To make NPS more tax-friendly, the government has granted tax exemption to 60% of the corpus. This can be withdrawn by individuals on maturity. In terms of taxability, this move is set to bring NPS at par with Public Provident Fund and Employee Provident Fund.
In an effort to make the National Pension System more lucrative for investors and bring it in the same playing field with investments such as PPF and EPF in terms of tax benefits, the government has made NPS withdrawals tax-free. Individuals can now get tax exemption on 60% of the corpus that they withdraw on maturity. The remaining 40% of the corpus is used to avail an annuity. Earlier, tax exemption was only allowed on 40% of the withdrawn amount, while the remaining 20% was taxed.
Before we dive into the tax advantage of NPS, let us first understand the savings scheme in detail.
What is National Pension System?
The National Pension System is a government backed voluntary saving scheme aimed at helping citizens build a corpus that will take care of their needs post retirement. The wealth generated from the scheme is determined on the basis of the investment growth from the contributions made. NPS is controlled and governed by the Pension Fund Regulatory and Development Authority (PFRDA).
An individual can open two accounts under national pension scheme - Tier I and Tier II. Tier I account is a non-withdrawable retirement account. Partial withdrawals, however, may be permitted under special cases. The account matures when the individual reaches the age of 60. Now, while Tier I account is the default account, opened when one opts for the NPS, Tier II, is a voluntary account. There is no lock-in period, which essentially means that the individual can make withdrawals at any moment from Tier II. Often times, the flexibility of Tier II is compared with that of mutual funds. But the expense ratio for mutual funds is much higher than Tier II NPS a/c.
Who can join National Pension System?
Any citizen of India - resident or non-resident - can join the NPS scheme. The individual must be between the ages of 18 years to 60 years. The scheme can be opted for by individuals and employer-employee groups. In case the NPS account is opened by a non-resident Indian, the contributions made are subject to regulations by RBI and FEMA.
Tax Benefits of National Pension System
100% Tax-Free Withdrawals: To streamline the National Pension Scheme, the entire amount from the saving scheme has been exempted from tax. This puts NPS under the ‘EEE’ regime. This is because it gets exemption at contribution, exemption on accumulation and exemption at withdrawal. Previously, 20% of the corpus was taxed at maturity. This included the principal and the gain. Now, no part of the principal shall get taxed on withdrawal. However, it is important to note that the annuity received shall be taxable. The annuity income will get added to the individual’s income and get taxed depending on which income tax slab that taxpayer falls in. Industry experts believe that the move to make withdrawals tax free will make savings scheme more attractive and have a far-reaching effect on the country's pension sector.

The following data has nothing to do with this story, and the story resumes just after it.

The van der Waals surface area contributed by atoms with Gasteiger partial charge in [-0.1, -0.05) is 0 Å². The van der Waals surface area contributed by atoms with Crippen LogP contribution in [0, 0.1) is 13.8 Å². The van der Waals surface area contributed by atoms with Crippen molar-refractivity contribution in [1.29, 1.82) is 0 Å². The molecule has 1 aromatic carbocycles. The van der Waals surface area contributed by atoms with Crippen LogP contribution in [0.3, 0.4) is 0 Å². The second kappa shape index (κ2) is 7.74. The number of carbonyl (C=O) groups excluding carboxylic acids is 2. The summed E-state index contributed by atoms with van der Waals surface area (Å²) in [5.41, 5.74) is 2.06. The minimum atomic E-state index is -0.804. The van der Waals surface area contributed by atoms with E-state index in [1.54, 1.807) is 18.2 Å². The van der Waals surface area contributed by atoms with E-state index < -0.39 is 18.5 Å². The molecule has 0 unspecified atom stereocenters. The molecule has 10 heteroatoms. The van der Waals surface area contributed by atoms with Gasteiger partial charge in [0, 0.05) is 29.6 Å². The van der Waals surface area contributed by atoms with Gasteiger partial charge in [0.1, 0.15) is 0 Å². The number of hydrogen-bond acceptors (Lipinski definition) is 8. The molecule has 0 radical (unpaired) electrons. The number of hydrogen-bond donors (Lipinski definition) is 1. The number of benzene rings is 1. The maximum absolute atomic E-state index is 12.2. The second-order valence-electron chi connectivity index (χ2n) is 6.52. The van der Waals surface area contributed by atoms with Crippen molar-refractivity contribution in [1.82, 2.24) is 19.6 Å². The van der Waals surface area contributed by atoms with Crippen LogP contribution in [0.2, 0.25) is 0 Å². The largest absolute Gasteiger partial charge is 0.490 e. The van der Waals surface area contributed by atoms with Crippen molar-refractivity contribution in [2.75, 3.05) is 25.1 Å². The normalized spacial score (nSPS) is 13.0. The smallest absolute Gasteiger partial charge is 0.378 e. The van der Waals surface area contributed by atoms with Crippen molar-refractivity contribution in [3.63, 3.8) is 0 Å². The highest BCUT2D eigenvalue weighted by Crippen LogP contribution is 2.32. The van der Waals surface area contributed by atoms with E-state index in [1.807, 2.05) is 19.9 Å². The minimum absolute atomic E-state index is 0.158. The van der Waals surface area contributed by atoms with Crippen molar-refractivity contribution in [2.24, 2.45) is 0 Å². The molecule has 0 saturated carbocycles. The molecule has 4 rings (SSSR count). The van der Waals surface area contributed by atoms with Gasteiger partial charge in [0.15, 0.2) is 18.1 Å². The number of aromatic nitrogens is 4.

Section 80C of the Income Tax Act: An entity can claim tax deduction up to Rs. 1.5 lakhs under Section 80C of the Income Tax Act, 1961, for contribution made by self and contribution of the employer towards the savings scheme. Section 80CCD(1) covers the contribution by self. The maximum deduction an individual can claim under this is 10% of the salary. In case of self-employed taxpayers, this limit is 20% of the gross income. Section 80CCD(2) covers the employer’s contribution. This benefit is not available to self-employed taxpayers.
There is also a facility to claim deduction for additional self-contribution under Section 80CCD(1B) for up to Rs. 50,000. Thus, the overall tax deduction that can be claimed through National Pension Scheme is up to Rs. 2 lakhs.
In another major move, the mandatory contribution to the National Pension Scheme by the central government for employees has been raised from 10% of salary to 14%. The employee’s contribution will continue to remain at 10%, bringing the overall contribution to 24%. Taking into consideration the 18 lakh employees, the additional burden on the government on account of increased contribution would total to Rs. 2,840 crores in 2019-20.
According to a report by The Hindu, the government said “Contribution by the Government employees under Tier-II of NPS will now be covered under Section 80C for deduction up to ₹1.5 lakh for the purpose of income tax at par with the other schemes such as General Provident Fund, Contributory Provident Fund, Employees Provident Fund and Public Provident Fund provided that there is a lock-in period of 3 years.”
Moreover, employees of the central government can now invest up to 50% of their NPS corpus into equity, which will help boost the retirement corpus for the younger employees. The new NPS rules are expected to be beneficial for both employees of the central government as well as the NPS subscribers.